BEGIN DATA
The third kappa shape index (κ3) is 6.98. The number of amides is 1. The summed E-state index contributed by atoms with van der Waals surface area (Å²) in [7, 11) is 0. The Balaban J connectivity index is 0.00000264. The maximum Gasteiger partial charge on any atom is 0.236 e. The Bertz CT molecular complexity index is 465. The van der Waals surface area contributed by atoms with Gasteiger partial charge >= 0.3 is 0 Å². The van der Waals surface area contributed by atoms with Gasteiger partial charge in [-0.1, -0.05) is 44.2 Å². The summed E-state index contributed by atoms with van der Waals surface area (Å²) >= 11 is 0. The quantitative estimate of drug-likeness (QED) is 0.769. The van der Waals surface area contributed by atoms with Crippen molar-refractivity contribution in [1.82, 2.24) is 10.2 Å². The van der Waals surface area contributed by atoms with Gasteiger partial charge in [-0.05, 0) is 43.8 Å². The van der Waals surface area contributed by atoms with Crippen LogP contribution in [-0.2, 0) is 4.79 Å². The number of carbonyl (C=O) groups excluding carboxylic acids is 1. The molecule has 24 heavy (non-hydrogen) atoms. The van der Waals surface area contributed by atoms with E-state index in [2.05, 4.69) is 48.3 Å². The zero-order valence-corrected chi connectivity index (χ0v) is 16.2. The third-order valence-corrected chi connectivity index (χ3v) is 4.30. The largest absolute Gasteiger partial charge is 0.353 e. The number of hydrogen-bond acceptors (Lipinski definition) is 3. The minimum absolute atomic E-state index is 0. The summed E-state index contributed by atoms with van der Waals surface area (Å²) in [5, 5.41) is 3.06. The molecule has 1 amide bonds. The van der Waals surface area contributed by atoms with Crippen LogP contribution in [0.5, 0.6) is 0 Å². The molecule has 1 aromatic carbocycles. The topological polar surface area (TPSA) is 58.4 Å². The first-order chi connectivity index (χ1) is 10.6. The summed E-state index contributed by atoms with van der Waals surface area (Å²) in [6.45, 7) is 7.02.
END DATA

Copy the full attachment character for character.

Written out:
The third kappa shape index (κ3) is 6.98. The number of amides is 1. The summed E-state index contributed by atoms with van der Waals surface area (Å²) in [7, 11) is 0. The Balaban J connectivity index is 0.00000264. The maximum Gasteiger partial charge on any atom is 0.236 e. The Bertz CT molecular complexity index is 465. The van der Waals surface area contributed by atoms with Gasteiger partial charge >= 0.3 is 0 Å². The van der Waals surface area contributed by atoms with Gasteiger partial charge in [-0.1, -0.05) is 44.2 Å². The summed E-state index contributed by atoms with van der Waals surface area (Å²) >= 11 is 0. The quantitative estimate of drug-likeness (QED) is 0.769. The van der Waals surface area contributed by atoms with Crippen molar-refractivity contribution in [1.82, 2.24) is 10.2 Å². The van der Waals surface area contributed by atoms with Gasteiger partial charge in [-0.05, 0) is 43.8 Å². The van der Waals surface area contributed by atoms with Crippen LogP contribution in [-0.2, 0) is 4.79 Å². The number of carbonyl (C=O) groups excluding carboxylic acids is 1. The molecule has 24 heavy (non-hydrogen) atoms. The van der Waals surface area contributed by atoms with E-state index in [2.05, 4.69) is 48.3 Å². The zero-order valence-corrected chi connectivity index (χ0v) is 16.2. The third-order valence-corrected chi connectivity index (χ3v) is 4.30. The largest absolute Gasteiger partial charge is 0.353 e. The number of hydrogen-bond acceptors (Lipinski definition) is 3. The minimum absolute atomic E-state index is 0. The summed E-state index contributed by atoms with van der Waals surface area (Å²) in [5, 5.41) is 3.06. The molecule has 1 amide bonds. The van der Waals surface area contributed by atoms with Crippen LogP contribution in [0.5, 0.6) is 0 Å². The molecule has 1 aromatic carbocycles. The topological polar surface area (TPSA) is 58.4 Å². The first-order chi connectivity index (χ1) is 10.6. The summed E-state index contributed by atoms with van der Waals surface area (Å²) in [6.45, 7) is 7.02.